Sodium valproate is considered to be one of the most effective drugs for controlling epileptic seizures, but it has been found to increase the risk of babies being born with cleft palates and spina bifida. It is also associated with a very high risk of major malformations and neuro-developmental impairment. Despite that, a survey found that 25% of mothers were unaware of the risks, which is unacceptable and unjustifiable. If we know that the medication can cause so much harm—it is also prescribed for women who do not have epilepsy, to treat other conditions—why are women not being widely warned of its potential dangers? I accept that it is important to control epileptic seizures during pregnancy, but given that anti-epilepsy drugs increase the risk of foetal malformations, delayed development and foetal and maternal death, women with epilepsy are in an impossible position. They must either continue to take the drugs or risk seizures, both of which pose an increased risk to the mother and the foetus. Pregnant women who abandon their medication are at an increased risk of developing uncontrolled seizures, which can be fatal. About four women with epilepsy die during pregnancy each year, but those deaths could possibly be avoided if the right support were provided.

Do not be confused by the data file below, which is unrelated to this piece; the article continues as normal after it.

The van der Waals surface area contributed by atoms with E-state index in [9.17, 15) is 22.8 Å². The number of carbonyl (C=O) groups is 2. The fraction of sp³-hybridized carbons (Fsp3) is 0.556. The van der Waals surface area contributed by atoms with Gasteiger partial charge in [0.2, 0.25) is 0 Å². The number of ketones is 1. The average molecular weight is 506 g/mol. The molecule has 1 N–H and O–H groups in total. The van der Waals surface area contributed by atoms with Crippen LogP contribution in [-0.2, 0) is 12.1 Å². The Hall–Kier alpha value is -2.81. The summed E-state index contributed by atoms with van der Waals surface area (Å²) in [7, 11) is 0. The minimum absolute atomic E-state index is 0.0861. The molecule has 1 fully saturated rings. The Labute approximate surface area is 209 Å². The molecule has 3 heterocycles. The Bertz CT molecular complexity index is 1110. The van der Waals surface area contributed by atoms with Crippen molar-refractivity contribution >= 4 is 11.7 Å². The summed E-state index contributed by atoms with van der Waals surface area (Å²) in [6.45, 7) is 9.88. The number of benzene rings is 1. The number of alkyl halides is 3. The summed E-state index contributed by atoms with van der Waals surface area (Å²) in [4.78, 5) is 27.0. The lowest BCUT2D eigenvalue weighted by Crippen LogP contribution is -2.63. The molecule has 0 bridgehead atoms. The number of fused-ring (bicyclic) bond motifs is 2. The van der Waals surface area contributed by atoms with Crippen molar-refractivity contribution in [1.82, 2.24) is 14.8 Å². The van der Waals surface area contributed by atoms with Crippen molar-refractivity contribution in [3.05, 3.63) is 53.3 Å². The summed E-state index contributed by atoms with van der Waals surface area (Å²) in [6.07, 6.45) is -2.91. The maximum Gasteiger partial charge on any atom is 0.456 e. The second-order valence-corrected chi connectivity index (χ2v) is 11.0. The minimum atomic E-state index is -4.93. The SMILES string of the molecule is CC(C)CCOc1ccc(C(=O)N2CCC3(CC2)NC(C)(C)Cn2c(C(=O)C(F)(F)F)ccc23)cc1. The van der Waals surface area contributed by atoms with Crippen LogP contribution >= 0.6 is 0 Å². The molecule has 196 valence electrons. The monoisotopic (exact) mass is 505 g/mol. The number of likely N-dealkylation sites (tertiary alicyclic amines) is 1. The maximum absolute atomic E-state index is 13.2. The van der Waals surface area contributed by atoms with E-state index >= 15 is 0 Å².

I am sure that we will talk a great deal about numbers and statistics this afternoon, but let me put into context the way in which epilepsy affects people. I know a woman who, at the age of 15, began to have night seizures in her sleep. She was diagnosed with epilepsy and was prescribed sodium valproate. Eleven years later she married, and she and her husband decided that they wanted children. In 2007, having done some research and understanding the risk that sodium valproate would pose to her baby, she changed her drug. There followed, from 2008, a terrifying five years of daytime seizures she had never had to deal with before. Her previous seizures had always taken place while she was asleep, and she had been seizure-free for 12 years.